Poundal

Encyclopedia

The

of force

that is part of the foot-pound-second system of units, in Imperial units introduced in 1877, and is from the specialized subsystem of English Absolut (a coherent system).

The poundal is defined as the force necessary to accelerate 1 pound

to 1 foot per second, per second.

1 pdl = exactly.

) at 32.174 049ft/s

,

For example, a force of 1200 poundals is required to accelerate a person of 150 pounds mass at 8 feet per second squared:

The poundal-as-force, pound-as-mass system is contrasted with an alternate system in which pounds are used as

Note: Slugs (32.174 049) and poundals (1/32.174 049) are never used in the same system, since each exists to solve the same problem and will cancel each other out; both should not be used together.

Rather than changing either force or mass units, one may choose to express acceleration in units of the acceleration due to Earth's gravity

(called

Expressions derived using poundals for force and for mass (or for force and slugs for mass) have the advantage of not being tied to conditions on the surface of the earth. Specifically, computing F = m·a on the moon or in deep space as poundals, ·ft/s

**poundal**is a unitUnits of measurement

A unit of measurement is a definite magnitude of a physical quantity, defined and adopted by convention and/or by law, that is used as a standard for measurement of the same physical quantity. Any other value of the physical quantity can be expressed as a simple multiple of the unit of...

of force

Force

In physics, a force is any influence that causes an object to undergo a change in speed, a change in direction, or a change in shape. In other words, a force is that which can cause an object with mass to change its velocity , i.e., to accelerate, or which can cause a flexible object to deform...

that is part of the foot-pound-second system of units, in Imperial units introduced in 1877, and is from the specialized subsystem of English Absolut (a coherent system).

The poundal is defined as the force necessary to accelerate 1 pound

Pound (mass)

The pound or pound-mass is a unit of mass used in the Imperial, United States customary and other systems of measurement...

to 1 foot per second, per second.

1 pdl = exactly.

## Background

English units require re-scaling of either force or mass to eliminate a numerical proportionality constant in the equation**F = ma**. The poundal represents one choice, which is to rescale units of force. Since a pound of*force*(pound force) accelerates a pound of*mass*(pound massPound (mass)

The pound or pound-mass is a unit of mass used in the Imperial, United States customary and other systems of measurement...

) at 32.174 049ft/s

^{2}(9.80665m/s^{2}; the acceleration of gravityStandard gravity

Standard gravity, or standard acceleration due to free fall, usually denoted by g0 or gn, is the nominal acceleration of an object in a vacuum near the surface of the Earth. It is defined as precisely , or about...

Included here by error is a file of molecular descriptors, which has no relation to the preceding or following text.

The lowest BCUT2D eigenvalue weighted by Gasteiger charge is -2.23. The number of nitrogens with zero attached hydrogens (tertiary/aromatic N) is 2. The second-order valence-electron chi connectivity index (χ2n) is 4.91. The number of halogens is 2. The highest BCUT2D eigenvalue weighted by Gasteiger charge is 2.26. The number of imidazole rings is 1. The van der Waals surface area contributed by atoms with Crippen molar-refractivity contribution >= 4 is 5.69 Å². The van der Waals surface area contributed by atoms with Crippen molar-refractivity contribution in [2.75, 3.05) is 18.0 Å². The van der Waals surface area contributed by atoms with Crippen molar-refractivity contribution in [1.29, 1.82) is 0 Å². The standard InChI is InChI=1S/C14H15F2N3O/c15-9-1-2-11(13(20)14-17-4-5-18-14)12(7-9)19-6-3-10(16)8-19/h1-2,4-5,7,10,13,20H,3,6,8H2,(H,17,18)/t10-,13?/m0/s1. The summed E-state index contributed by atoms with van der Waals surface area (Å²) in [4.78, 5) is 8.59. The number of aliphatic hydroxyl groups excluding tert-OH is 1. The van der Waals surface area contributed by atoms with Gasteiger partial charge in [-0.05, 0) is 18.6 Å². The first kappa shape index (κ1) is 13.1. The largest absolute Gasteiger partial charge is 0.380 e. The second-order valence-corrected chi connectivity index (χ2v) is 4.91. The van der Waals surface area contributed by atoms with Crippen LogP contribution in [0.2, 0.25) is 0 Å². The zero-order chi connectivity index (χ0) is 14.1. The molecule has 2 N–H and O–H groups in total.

,

*g*), we can scale down the unit of force to compensate, giving us one that accelerates 1 pound mass at 1ft/s^{2}rather than at 32.174 049ft/s^{2}; and that is the poundal, which is approximately the pounds force.For example, a force of 1200 poundals is required to accelerate a person of 150 pounds mass at 8 feet per second squared:

The poundal-as-force, pound-as-mass system is contrasted with an alternate system in which pounds are used as

*force*(pounds-force), and instead, the*mass*unit is rescaled by a factor of roughly 32. That is, one pound-force will accelerate one pound-mass at 32 feet per second squared; we can scale*up*the unit of*mass*to compensate, which will be accelerated by 1 ft/s^{2}(rather than 32 ft/s^{2}) given the application of one pound force; this gives us a unit of mass called the slug, which is about 32 pounds mass. Using this system (slugs and pounds-force), the above expression could be expressed as:Note: Slugs (32.174 049) and poundals (1/32.174 049) are never used in the same system, since each exists to solve the same problem and will cancel each other out; both should not be used together.

Rather than changing either force or mass units, one may choose to express acceleration in units of the acceleration due to Earth's gravity

Standard gravity

Standard gravity, or standard acceleration due to free fall, usually denoted by g0 or gn, is the nominal acceleration of an object in a vacuum near the surface of the Earth. It is defined as precisely , or about...

(called

*g*). In this case, we can keep both pounds-mass and pounds-force, such that applying one pound force to one pound mass accelerates it at one unit of acceleration (*g*):Expressions derived using poundals for force and for mass (or for force and slugs for mass) have the advantage of not being tied to conditions on the surface of the earth. Specifically, computing F = m·a on the moon or in deep space as poundals, ·ft/s

^{2}or = slug·ft/s^{2}, avoids the constant tied to acceleration of gravity on earth.